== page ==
Reputational War: Defending Oneself Against Defamation
by Henn Xhen Low ~ 6 February 2021
Defamation action can arise from both common laws claim i.e. tortious claim and statutory claim i.e. Defamation Act 1957 (“Act 286”).
Generally, there are two types of defamation claim:
- Slander; and
Heliliah Yusof J in the case of Wong Yoke Kong & Ors v Azmi M Anshar & Ors  6 CLJ 559 referred to Carter-Ruck on Libel And Slander (5th edn.) where it was stated that the essential requirements necessary to found an action of defamation were as follows:
- The matter complained of must be defamatory;
- The matter complained of refers to the Plaintiff; and
- The matter complained of has been published to a third person.
Only in the event where a Plaintiff has successfully proven the abovementioned requirements that a Defendant would be required to defence himself in a defamation suit.
The Federal Court in Abu Hassan bin Hasbullah v Zukeri bin Ibrahim  6 MLJ 396 held that the trial judged has erred in not determining whether the three essential ingredients for defamation have been fulfilled before deciding on the defences pleaded by the Defendant.
Hence, if the Plaintiff failed in proving the three ingredients above on a balance of probabilities, there wouldn’t be a case that the Defendant would need to defence himself.
Section 8 provides that a Defendant can raise a defence of justification in a defamation suit.
A defence of justification simply means that the published statements or allegations are true and such defence is an absolute defence if proven successfully.
In order to successfully plead the defence of justification, the heavy onus is on the Defendant to prove that the published statements or allegations are true.
Hepworth J in the case of Abdul Rahman Talib v Seenivasagam & Anor  1 MLJ 142 held that in order to establish a plea of justification, the defence must prove that the defamatory statements or allegations are true. It is not sufficient to merely prove that he believed such statements or allegations to be true and they were published as belief only.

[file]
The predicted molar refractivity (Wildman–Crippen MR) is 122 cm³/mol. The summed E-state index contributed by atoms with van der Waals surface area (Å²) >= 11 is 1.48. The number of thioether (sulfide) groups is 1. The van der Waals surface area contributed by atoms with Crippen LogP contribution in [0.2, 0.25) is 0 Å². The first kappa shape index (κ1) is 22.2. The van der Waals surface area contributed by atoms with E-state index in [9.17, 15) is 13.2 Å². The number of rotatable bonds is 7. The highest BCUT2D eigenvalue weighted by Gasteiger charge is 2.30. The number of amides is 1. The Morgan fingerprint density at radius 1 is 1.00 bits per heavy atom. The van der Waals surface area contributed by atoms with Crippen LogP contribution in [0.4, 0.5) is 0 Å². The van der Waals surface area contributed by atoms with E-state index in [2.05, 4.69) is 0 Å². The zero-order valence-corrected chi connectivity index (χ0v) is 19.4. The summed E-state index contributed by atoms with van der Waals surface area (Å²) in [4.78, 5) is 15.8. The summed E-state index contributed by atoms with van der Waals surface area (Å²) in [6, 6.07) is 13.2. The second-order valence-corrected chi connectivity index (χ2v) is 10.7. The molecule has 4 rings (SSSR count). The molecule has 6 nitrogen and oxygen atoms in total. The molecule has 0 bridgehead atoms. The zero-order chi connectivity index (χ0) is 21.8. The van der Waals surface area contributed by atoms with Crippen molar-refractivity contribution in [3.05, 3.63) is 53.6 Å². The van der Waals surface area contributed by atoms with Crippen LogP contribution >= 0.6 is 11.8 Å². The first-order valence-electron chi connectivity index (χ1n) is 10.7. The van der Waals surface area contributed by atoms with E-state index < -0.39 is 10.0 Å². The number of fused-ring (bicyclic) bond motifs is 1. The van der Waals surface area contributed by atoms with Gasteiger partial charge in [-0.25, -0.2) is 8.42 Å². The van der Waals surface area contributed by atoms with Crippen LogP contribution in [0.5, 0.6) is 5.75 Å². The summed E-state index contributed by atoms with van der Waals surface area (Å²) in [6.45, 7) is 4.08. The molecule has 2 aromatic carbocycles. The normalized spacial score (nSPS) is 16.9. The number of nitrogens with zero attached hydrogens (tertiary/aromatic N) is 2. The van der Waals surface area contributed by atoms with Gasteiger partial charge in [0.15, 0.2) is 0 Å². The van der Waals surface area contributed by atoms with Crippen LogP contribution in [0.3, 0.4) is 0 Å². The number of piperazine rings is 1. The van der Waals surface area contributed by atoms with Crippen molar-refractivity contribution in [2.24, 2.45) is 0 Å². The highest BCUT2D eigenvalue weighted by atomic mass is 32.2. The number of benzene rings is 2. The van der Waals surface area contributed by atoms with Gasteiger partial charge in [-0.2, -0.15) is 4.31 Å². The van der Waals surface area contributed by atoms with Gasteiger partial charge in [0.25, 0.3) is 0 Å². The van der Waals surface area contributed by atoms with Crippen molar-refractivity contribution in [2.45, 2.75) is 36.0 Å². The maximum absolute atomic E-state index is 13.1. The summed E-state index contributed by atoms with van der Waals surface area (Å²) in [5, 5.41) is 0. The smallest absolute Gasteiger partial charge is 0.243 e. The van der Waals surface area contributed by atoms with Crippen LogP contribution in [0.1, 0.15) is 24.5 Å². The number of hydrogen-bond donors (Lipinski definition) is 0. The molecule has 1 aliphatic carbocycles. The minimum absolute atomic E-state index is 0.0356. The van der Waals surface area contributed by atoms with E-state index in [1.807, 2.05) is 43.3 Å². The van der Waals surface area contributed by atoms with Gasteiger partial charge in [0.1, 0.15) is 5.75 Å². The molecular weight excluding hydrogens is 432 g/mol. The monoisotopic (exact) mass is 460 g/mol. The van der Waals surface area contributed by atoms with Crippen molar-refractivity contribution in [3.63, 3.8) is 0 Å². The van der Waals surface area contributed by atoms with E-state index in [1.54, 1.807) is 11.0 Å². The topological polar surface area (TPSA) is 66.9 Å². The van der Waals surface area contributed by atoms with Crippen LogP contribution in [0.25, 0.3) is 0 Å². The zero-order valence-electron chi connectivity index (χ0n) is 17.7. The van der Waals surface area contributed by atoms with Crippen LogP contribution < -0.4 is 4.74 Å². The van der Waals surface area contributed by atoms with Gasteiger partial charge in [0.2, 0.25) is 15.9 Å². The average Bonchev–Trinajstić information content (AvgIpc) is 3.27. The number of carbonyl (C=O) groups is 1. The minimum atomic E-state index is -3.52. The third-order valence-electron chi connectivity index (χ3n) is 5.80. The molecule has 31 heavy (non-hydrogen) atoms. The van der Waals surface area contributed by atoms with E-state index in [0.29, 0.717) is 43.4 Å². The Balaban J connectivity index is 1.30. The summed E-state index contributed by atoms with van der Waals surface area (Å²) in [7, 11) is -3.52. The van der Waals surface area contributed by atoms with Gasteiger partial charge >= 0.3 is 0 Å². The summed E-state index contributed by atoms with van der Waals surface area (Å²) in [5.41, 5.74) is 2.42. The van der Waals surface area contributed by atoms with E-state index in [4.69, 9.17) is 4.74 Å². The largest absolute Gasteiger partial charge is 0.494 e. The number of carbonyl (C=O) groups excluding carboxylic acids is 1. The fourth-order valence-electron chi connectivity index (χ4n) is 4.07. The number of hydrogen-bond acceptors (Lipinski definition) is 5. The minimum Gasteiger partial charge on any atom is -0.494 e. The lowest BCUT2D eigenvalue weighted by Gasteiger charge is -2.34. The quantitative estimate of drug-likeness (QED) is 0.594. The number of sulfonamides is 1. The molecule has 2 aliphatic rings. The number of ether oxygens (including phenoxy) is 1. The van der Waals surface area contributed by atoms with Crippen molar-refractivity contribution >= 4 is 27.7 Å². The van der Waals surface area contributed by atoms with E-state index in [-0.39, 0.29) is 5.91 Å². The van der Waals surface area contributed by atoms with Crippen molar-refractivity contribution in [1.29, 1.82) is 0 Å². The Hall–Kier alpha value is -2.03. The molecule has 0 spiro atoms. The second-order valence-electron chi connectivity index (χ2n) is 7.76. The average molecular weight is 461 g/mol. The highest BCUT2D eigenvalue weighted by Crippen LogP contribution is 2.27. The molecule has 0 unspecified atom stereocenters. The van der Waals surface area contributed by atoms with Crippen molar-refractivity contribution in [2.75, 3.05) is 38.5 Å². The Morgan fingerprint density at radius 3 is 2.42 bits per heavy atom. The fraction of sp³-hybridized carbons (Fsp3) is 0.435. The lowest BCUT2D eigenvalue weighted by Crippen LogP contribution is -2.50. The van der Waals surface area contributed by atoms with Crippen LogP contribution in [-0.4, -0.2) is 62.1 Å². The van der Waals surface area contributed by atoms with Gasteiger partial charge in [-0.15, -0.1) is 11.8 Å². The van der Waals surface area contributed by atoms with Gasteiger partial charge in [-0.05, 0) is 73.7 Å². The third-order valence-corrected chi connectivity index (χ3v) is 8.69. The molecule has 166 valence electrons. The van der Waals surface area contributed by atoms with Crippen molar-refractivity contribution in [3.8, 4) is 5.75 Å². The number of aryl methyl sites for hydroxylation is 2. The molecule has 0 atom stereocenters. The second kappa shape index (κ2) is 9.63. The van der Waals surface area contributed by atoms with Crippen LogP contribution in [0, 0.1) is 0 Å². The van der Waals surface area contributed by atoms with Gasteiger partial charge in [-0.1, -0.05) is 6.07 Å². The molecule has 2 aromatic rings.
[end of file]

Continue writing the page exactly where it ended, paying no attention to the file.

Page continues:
Abang Iskandar JCA in Dato Seri Mohammad Nizar bin Jamaluddin v Sistem Televisyen Malaysia Bhd & Anor  4 MLJ 242 had reiterated the principle, stating that:
“… in relying on the defence of justification the burden of proof is on the defendant to prove that the allegations made are true or substantially true. The defendant must prove it on the balance of probabilities, that is, the allegation is more likely than not to be true.”
In this case, the Defendants had published the defamatory statements based on their own interpretation and no verification whatsoever was made and thus they have failed to establish their defence of justification on the balance of probabilities.
Hence, in order for a defence of justification to be successfully pleaded, the Defendant ought to show that the defamatory statements or allegations published are true, not the fact that the Defendant merely believed them to be true.
(2) Fair Comment
Alternatively, a Defendant could raise the defence of fair comment provided under section 9 of Act 286.
The court in the landmark case of Joshua Benjamin Jeyaretnam v Goh Chok Tong  3 MLJ 1 laid down four crucial elements to be fulfilled in relation to a defence of fair comment as follows:
- The words complained of are comment, although they may consist or include inferences of fact;
- The comment is on a matter of public interest;
- The comment is based on facts; and
- The comment is one which a fair-minded person can honestly make on the facts proved.
The Court of Appeal in the case of Abu Hassan bin Hasbullah had also referred to Gatley on Libel and Slander (9th Ed) where it was stated as follows:
“To succeed in a defence of fair comment the Defendant must show that the words are comment, and not a statement of fact. He must also show that there is a basis of fact for the comment, contained or referred to in the matter complained of.”